NEW YORK — Wal-Mart's stock price dropped Monday, after bribery allegations concerning the retailer's Mexican operations surfaced over the weekend.
Wal-Mart Stores stock finished 4.7% lower on Monday. On Mexico City's Bolsa Mexicana de Valores, the stock price for the company's Mexican division, Wal-Mart de Mexico, plunged 13%.
The world's biggest retailer drew attention as a result of a New York Times report about alleged bribery in Mexico. The story, published Saturday online, alleged that top executives at Wal-Mart de Mexico tried to hide a widespread bribery scheme from the company's headquarters in Bentonville, Ark.
On an earnings call Monday after the bell, Wal-Mart de Mexico CEO Scot Rank and CFO Rafael Matute didn't address the allegations or take questions.
But John Zolidis, analyst for Buckingham Research, said that the scandal isn't big enough to bring down the retail giant.
"Although the story gives us pause, we believe the impact on the company's business will be minimal," wrote Zolidis in a research note. "We would use weakness to buy the stock."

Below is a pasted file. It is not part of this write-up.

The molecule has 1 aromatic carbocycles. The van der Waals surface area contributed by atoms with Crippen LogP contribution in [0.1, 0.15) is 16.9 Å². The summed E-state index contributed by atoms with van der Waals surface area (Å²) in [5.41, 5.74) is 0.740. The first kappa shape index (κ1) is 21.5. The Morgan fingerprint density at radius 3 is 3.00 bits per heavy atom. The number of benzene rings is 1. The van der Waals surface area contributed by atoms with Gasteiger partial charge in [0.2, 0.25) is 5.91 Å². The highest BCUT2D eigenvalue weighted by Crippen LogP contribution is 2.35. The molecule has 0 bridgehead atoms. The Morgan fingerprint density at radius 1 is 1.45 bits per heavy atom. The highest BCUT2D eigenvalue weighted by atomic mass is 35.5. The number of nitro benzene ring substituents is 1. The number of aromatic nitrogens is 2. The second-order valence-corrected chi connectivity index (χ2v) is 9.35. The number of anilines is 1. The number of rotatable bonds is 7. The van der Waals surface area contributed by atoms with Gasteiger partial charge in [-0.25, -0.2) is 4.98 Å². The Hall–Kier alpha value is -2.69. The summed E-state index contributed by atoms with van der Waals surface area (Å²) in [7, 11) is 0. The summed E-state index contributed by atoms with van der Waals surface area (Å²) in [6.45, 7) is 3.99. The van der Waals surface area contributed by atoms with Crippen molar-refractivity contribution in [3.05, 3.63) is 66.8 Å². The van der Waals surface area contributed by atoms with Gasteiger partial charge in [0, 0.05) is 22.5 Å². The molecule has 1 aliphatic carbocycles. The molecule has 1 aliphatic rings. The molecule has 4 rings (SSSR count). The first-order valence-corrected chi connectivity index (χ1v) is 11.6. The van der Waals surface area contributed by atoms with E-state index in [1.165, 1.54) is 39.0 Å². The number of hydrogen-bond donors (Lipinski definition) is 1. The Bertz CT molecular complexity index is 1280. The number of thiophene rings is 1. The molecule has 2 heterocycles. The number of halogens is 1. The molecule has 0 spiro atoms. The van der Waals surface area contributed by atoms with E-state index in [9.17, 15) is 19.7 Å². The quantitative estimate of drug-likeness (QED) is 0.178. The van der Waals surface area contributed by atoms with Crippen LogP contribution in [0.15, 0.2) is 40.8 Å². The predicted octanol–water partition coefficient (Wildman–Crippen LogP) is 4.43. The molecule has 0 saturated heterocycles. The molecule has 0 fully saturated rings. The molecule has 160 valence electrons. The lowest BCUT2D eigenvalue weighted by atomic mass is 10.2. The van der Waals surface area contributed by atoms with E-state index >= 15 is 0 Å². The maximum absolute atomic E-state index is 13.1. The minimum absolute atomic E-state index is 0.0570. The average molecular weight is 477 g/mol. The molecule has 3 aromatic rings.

He added that the most likely outcome is that Wal-Mart "pays some kind of fine. Some movement among executives occurs. We doubt there is noticeable impact on the Wal-Mart brand or on the business."
Allegations in the Times story date back to an executive's e-mail from 2005, which reportedly details how the company paid $24 million in construction-related bribes.
The Times report also says officials at company headquarters were more concerned about damage control than about correcting the matter.
Bernard Sosnick, analyst for Gilford Securities, said that the scandal is unlikely to having a lasting impact on Wal-Mart, especially considering that it happened a long time ago.
"It's six years old, it's part of history, and I don't think it has any real ramifications right now," he said. "It's shocking, no doubt about it. But I think it's just a temporary impediment to the stock."
Wal-Mart spokesman David Tovar issued a statement Saturday, saying "We will not tolerate noncompliance with [the U.S. Foreign Corrupt Practices Act] anywhere or at any level of the company. Many of the alleged activities in the New York Times article are more than six years old. If these allegations are true, it is not a reflection of who we are or what we stand for."
The company said it was conducting an internal investigation.
The Times said the Department of Justice and the Securities and Exchange Commission were investigating the allegations. But the Justice Department did not return a message from CNNMoney, and a spokesman for the SEC declined comment.